liany17

9 hours agoShanna Grogg Unit 3 DiscussionCOLLAPSE

In this scenario, James might define Sara’s out-of-seat behavior as any instance when Sara’s bottom leaves the seat and she moves away from her desk within one foot or more without permission from the teacher to be out of her seat. Also out-of-seat behavior would not include times when the expectation is for her to leave her seat for other valid reasons (recess, bathroom, other exercises that require her to leave her seat) or for standing up for 5 seconds or less without leaving the 1-foot radius of her desk.

In order to measure Sara’s out-of-seat behavior, I would focus on the length of time such a behavior occurred (duration). This might be more relevant than the frequency in this example. To measure her behavior, I would consider a simple stopwatch that could be pressed each time she leaves her seat under the conditions stated above, and depressed when she returns to her seat. The stopwatch could maintain its duration count by James simply continuing the duration count for the next instance without resetting the clock in order to simplify the process. Using this method, James could use the sum of the clock time at the end of each day as his data.

Alternatively, depending on the duration of Sara’s behavior and the frequency of occurrences, James could break his observations during the day into intervals and use whole interval recording to measure her out-of-seat behavior. This would minimize the teacher’s need to stay on-task in measuring Sara’s behavior for the entire day since that could be impractical for him. One possibility would be to track Sara’s behavior for the first 10 minutes of each hour. An additional timer could alert James to begin and end each observation period. James would want to keep in mind that whole interval recording would underestimate the occurrence of her behavior (Cooper et al., 2020). According to Cooper et al. (2020), whole interval recording would be more effectively used for a very high frequency or continuous behavior. James would want to modify his methods depending on the frequency of the behavior and consider the artifacts of these measurement systems when interpreting the data (Cooper et al., 2020).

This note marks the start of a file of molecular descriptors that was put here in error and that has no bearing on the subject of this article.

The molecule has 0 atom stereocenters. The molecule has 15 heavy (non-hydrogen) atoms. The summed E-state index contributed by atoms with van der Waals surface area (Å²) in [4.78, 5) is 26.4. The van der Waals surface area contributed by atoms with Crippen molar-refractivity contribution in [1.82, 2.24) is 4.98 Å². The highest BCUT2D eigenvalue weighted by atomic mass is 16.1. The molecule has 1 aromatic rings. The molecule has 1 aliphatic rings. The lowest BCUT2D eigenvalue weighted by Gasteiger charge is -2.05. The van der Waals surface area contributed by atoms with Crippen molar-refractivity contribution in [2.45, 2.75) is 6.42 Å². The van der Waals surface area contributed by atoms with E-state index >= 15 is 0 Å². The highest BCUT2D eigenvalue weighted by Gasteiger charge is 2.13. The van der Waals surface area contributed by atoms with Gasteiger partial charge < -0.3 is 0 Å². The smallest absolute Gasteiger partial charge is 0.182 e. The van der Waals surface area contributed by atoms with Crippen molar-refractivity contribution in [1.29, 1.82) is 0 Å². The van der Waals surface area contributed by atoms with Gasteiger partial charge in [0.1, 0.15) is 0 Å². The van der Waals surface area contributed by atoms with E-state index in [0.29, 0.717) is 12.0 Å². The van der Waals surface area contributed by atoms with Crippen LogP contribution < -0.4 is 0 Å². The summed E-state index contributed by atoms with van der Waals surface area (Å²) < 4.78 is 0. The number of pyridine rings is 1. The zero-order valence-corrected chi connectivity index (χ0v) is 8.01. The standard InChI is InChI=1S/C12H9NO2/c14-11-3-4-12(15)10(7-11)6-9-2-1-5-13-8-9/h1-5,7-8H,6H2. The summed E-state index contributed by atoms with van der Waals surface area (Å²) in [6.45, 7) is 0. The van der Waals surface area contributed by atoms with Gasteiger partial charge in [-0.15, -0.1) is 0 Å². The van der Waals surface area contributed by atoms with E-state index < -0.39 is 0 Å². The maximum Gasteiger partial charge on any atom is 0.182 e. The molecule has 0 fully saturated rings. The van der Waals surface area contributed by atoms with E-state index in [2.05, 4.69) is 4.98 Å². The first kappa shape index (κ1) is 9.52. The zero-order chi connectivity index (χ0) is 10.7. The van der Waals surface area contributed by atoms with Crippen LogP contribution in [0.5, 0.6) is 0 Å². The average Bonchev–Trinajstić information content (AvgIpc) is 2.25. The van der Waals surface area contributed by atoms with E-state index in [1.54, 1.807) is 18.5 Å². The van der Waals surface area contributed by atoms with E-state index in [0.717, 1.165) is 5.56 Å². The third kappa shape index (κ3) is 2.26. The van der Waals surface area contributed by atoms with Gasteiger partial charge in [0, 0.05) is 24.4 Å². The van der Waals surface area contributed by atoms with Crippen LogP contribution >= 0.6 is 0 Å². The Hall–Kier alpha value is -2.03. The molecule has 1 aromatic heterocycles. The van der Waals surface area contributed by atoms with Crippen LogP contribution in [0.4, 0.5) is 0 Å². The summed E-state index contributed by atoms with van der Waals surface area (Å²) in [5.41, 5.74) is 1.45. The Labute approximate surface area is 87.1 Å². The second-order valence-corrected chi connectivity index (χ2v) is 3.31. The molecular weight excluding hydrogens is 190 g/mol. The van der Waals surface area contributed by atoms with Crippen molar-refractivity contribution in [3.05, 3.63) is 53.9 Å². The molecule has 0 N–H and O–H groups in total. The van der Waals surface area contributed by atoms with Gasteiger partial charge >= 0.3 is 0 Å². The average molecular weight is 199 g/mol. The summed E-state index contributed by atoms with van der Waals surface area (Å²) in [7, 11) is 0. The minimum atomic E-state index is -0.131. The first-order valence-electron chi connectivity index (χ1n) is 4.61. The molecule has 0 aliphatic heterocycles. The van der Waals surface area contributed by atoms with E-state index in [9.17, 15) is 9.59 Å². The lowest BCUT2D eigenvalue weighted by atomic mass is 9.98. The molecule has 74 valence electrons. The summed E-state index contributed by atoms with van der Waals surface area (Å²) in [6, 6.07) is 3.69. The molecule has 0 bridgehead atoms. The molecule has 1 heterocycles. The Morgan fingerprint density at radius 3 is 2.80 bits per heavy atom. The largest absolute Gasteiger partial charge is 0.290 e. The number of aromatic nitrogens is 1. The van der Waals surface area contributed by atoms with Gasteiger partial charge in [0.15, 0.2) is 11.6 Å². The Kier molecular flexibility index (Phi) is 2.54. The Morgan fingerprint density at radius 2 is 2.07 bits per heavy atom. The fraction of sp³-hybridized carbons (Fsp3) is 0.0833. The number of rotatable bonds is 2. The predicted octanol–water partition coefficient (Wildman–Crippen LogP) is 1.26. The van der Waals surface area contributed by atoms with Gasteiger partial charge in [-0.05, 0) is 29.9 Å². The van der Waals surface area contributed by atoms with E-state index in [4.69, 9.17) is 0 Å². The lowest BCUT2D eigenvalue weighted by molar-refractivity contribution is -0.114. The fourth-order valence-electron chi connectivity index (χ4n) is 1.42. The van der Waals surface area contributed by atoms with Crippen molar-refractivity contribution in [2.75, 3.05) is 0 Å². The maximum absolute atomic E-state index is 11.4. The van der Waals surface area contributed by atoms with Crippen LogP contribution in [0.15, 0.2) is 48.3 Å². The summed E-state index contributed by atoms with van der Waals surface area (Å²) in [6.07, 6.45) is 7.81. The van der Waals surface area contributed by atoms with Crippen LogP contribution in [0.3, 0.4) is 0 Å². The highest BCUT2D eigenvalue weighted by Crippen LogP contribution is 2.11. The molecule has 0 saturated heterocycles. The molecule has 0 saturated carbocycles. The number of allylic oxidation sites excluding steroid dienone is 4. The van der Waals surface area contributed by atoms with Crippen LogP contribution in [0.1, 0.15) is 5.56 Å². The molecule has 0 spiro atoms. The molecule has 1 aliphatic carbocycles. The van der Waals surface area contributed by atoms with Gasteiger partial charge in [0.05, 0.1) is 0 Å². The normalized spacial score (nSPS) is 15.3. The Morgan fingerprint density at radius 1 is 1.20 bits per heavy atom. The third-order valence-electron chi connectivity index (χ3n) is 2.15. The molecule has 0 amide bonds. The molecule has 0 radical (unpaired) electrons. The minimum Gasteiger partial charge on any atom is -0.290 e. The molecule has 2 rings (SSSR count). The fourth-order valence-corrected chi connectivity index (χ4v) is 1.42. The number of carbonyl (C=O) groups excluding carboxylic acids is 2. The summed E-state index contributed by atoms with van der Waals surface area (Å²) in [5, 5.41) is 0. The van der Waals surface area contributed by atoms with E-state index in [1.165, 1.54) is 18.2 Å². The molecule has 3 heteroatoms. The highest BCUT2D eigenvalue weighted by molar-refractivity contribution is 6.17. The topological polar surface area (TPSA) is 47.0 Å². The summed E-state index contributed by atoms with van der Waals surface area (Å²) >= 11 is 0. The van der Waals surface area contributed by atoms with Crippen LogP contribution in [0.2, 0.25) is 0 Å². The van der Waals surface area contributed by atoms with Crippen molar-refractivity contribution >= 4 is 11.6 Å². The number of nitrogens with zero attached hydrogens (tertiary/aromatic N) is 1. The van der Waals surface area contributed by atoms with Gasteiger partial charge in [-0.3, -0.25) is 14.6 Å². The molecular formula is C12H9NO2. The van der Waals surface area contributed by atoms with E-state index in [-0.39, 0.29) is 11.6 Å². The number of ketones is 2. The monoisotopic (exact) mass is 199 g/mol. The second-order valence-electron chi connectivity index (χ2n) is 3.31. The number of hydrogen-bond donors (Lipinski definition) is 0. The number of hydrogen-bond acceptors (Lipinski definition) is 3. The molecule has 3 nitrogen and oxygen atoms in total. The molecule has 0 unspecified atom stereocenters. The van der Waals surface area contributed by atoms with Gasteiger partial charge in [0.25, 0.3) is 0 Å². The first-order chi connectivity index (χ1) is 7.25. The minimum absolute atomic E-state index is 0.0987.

An alternative method would be to measure a different behavior that might be more relevant to the actual behavior of concern, such as approaching other students’ desks or talking out of turn, if those are actually more specifically the behaviors of concern.

References

Cooper, J. O., Heron, T. E., & Heward, W. L. (2020). Applied behavior analysis (3rd ed.). Pearson Education, Inc.

Miltenberger, R. G. (2016). Behavior modification: Principles and procedures (6th ed.). Cengage Learning.

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